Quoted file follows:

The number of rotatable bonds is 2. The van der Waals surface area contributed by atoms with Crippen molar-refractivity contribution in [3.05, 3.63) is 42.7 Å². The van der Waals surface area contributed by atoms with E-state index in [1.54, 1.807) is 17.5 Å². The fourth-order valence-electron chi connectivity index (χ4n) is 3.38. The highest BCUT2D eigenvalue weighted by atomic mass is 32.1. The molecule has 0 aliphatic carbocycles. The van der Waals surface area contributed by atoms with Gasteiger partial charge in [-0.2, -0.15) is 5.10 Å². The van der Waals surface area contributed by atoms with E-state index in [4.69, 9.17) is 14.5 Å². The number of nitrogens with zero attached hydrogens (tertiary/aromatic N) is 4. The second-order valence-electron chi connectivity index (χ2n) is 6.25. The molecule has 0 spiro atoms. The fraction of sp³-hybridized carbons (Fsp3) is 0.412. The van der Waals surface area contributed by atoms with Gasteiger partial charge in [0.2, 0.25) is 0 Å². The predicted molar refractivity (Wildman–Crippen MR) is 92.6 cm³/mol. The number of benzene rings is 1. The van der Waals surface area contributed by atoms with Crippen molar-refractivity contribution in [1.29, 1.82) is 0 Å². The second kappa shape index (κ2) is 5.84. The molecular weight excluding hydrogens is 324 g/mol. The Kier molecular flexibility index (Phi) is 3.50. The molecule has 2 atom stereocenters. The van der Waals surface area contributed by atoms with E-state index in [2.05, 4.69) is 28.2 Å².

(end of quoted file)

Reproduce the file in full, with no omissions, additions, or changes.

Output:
The number of rotatable bonds is 2. The van der Waals surface area contributed by atoms with Crippen molar-refractivity contribution in [3.05, 3.63) is 42.7 Å². The van der Waals surface area contributed by atoms with E-state index in [1.54, 1.807) is 17.5 Å². The fourth-order valence-electron chi connectivity index (χ4n) is 3.38. The highest BCUT2D eigenvalue weighted by atomic mass is 32.1. The molecule has 0 aliphatic carbocycles. The van der Waals surface area contributed by atoms with Gasteiger partial charge in [-0.2, -0.15) is 5.10 Å². The van der Waals surface area contributed by atoms with E-state index in [4.69, 9.17) is 14.5 Å². The number of nitrogens with zero attached hydrogens (tertiary/aromatic N) is 4. The second-order valence-electron chi connectivity index (χ2n) is 6.25. The molecule has 0 spiro atoms. The fraction of sp³-hybridized carbons (Fsp3) is 0.412. The van der Waals surface area contributed by atoms with Gasteiger partial charge in [0.2, 0.25) is 0 Å². The predicted molar refractivity (Wildman–Crippen MR) is 92.6 cm³/mol. The number of benzene rings is 1. The van der Waals surface area contributed by atoms with Crippen molar-refractivity contribution in [1.29, 1.82) is 0 Å². The second kappa shape index (κ2) is 5.84. The molecular weight excluding hydrogens is 324 g/mol. The Kier molecular flexibility index (Phi) is 3.50. The molecule has 2 atom stereocenters. The van der Waals surface area contributed by atoms with E-state index in [2.05, 4.69) is 28.2 Å².